October 23, 2008, 1:45 PM — Numbers are interesting. At times, numbers almost feel to possess a physical quality about them; numbers represent something we can hold, even if we cannot actually touch.
Really big numbers, even those starting in the millions might be difficult to fathom at first, but somehow we're able to get our head around them; to hold them and manipulate them. Imagine having two million dollars in the bank, and a grin, even a smile, might quickly appear as we mentally allocate those funds towards our wants and desires.
Billions and trillions, though, are numbers that pose some interesting problems. Consider spending US$700 billion on bailing out a financial system and most of our reactions might be to shake our heads in disbelief. $700 billion is a big number. How and to what $700 billion might be allocated staggers the imagination. Big numbers make us skeptical. That is understandable.
When I first proposed the costs of insecure software might be somewhere around $180 billion some were and remain skeptical. Rightly so. Even I am skeptical about the number. Not because it might be wrong, but because we have no idea by how much.
Recent testimony given before the U.S. Congress helps me believe that the number might be less wrong. Paul Kurtz in testimony before the House Permanent Select Committee on Intelligence (Sept 18, 2008) states:
"Today our information systems are being exploited on an unprecedented scale by state and non-state actors. We face dangerous combination of known and unknown vulnerabilities, strong adversary capabilities, and weak situational awareness...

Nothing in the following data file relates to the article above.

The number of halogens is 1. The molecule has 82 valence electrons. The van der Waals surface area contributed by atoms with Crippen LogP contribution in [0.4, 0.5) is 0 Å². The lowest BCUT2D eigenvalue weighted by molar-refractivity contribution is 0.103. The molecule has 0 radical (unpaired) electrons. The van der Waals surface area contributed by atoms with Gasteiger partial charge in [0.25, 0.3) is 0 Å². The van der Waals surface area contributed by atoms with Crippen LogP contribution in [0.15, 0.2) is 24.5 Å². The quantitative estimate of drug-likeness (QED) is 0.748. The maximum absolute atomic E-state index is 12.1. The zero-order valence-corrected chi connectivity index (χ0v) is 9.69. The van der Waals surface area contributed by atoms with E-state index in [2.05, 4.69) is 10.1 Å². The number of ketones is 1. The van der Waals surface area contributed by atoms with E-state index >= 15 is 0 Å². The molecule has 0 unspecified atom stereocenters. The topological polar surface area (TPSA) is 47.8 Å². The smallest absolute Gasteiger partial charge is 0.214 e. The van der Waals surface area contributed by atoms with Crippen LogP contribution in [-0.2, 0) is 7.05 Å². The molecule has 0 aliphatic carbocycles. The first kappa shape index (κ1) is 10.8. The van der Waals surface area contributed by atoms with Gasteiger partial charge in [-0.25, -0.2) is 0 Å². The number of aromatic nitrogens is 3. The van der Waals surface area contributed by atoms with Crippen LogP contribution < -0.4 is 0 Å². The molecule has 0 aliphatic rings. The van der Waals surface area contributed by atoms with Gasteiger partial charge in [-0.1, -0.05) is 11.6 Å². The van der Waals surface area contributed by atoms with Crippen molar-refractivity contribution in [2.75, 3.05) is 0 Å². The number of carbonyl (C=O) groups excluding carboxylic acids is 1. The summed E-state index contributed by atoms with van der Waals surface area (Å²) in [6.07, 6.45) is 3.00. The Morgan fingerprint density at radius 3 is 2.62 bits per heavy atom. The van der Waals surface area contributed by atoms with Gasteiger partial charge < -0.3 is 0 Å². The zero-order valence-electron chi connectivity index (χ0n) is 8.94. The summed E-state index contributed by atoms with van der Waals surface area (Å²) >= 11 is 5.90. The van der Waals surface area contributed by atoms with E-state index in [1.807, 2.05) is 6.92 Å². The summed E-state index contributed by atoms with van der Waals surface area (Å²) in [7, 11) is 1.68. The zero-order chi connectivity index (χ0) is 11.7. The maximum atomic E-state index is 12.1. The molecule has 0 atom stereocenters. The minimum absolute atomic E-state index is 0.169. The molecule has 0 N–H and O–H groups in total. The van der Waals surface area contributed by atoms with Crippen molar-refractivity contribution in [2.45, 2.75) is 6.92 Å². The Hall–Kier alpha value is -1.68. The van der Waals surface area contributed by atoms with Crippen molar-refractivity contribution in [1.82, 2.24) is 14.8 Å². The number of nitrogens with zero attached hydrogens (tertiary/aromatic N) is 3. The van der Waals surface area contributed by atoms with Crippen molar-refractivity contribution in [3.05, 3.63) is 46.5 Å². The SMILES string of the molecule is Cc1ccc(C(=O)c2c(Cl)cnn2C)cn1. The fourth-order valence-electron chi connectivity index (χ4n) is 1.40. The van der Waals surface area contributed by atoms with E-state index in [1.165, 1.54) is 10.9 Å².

Government networks are being targeted to steal sensitive information and gain understanding of mission-critical dependencies and vulnerabilities. Corporate intellectual property across all sectors is being stolen (information technology, bio-technology, defense industrial base, financial, transportation, and energy). The NCIX [Office of the National Counterintelligence Executive] has estimated that the loss of intellectual property totals in excess of 200 billion per year. The United States is not alone in this conclusion."
Losses of $200 billion per year are hefty but not surprising. Earlier estimates in Congressional testimony by Frank Cillufo placed intellectual property losses due to system vulnerabilities for years 1997 to 2000 at over $1 trillion. To quote:
"...intellectual property theft has become so common that some companies now hire "good hackers" to perform vulnerability assessments of their networks...Fortune 1000 companies alone lost more than $ 45 billion from theft of trade secrets in 1999. By 2000, American companies were losing in excess of $1 trillion." [Intellectual Property Crimes, American Law Review]
Certainly not all theft of intellectual property can be attributed solely to insecure software, but as I argue repeatedly, there is a strong relationship: Insecure software sends an unmistakable message of disorder into the environment of cyberspace inviting further disorder, even crime. $180 billion is an imperfectly derived fractional estimated cost of a multi-trillion dollar, global problem. As Bruce Schneier has said:
"Information insecurity is costing us billions. We pay for it in theft: information theft, financial theft...The problem is insecure software. It's bad design, poorly implemented features, inadequate testing and security vulnerabilities from software bugs. The money we spend on security is to deal with the effects of insecure software. And that's the problem."
Spending $700 billion to bail out a financial system is shocking. But the United States has already "spent" that, and much more, dealing with and feeling the effects of insecure software. Irresponsible bankers rightly deserve our ridicule... irresponsible software manufactures even more so.
David Rice is Director of The Monterey Group and author of Geekonomics: The Real Cost of Insecure Software; you can read the Geekonomics chapter "The Perversity of Patching" on CSOonline.